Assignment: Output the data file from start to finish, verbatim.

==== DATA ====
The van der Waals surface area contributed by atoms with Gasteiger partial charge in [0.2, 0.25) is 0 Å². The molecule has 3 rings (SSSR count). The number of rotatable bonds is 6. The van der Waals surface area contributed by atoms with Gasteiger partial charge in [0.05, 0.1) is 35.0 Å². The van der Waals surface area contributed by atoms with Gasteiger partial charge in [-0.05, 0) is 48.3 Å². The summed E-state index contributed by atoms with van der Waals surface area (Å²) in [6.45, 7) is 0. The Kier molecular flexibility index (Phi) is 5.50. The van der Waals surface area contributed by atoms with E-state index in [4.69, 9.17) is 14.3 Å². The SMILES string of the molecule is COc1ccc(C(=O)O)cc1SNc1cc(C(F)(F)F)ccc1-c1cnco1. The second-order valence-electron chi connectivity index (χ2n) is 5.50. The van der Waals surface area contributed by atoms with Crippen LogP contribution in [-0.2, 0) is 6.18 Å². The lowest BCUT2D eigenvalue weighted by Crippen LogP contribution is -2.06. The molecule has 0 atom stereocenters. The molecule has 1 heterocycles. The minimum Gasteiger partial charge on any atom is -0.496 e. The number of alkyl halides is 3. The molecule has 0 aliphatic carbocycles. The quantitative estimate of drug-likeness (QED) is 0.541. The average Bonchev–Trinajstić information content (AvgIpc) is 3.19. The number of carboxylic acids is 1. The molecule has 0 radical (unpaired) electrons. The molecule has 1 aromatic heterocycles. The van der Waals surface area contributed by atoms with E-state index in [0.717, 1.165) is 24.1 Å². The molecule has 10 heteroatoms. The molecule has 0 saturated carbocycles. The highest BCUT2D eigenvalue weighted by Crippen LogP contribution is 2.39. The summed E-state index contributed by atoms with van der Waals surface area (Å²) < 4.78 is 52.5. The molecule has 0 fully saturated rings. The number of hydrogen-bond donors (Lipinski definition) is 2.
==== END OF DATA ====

The van der Waals surface area contributed by atoms with Gasteiger partial charge in [0.2, 0.25) is 0 Å². The molecule has 3 rings (SSSR count). The number of rotatable bonds is 6. The van der Waals surface area contributed by atoms with Gasteiger partial charge in [0.05, 0.1) is 35.0 Å². The van der Waals surface area contributed by atoms with Gasteiger partial charge in [-0.05, 0) is 48.3 Å². The summed E-state index contributed by atoms with van der Waals surface area (Å²) in [6.45, 7) is 0. The Kier molecular flexibility index (Phi) is 5.50. The van der Waals surface area contributed by atoms with E-state index in [4.69, 9.17) is 14.3 Å². The SMILES string of the molecule is COc1ccc(C(=O)O)cc1SNc1cc(C(F)(F)F)ccc1-c1cnco1. The second-order valence-electron chi connectivity index (χ2n) is 5.50. The van der Waals surface area contributed by atoms with Crippen LogP contribution in [-0.2, 0) is 6.18 Å². The lowest BCUT2D eigenvalue weighted by Crippen LogP contribution is -2.06. The molecule has 0 atom stereocenters. The molecule has 1 heterocycles. The minimum Gasteiger partial charge on any atom is -0.496 e. The number of alkyl halides is 3. The molecule has 0 aliphatic carbocycles. The quantitative estimate of drug-likeness (QED) is 0.541. The average Bonchev–Trinajstić information content (AvgIpc) is 3.19. The number of carboxylic acids is 1. The molecule has 0 radical (unpaired) electrons. The molecule has 1 aromatic heterocycles. The van der Waals surface area contributed by atoms with E-state index in [0.717, 1.165) is 24.1 Å². The molecule has 10 heteroatoms. The molecule has 0 saturated carbocycles. The highest BCUT2D eigenvalue weighted by Crippen LogP contribution is 2.39. The summed E-state index contributed by atoms with van der Waals surface area (Å²) < 4.78 is 52.5. The molecule has 0 fully saturated rings. The number of hydrogen-bond donors (Lipinski definition) is 2.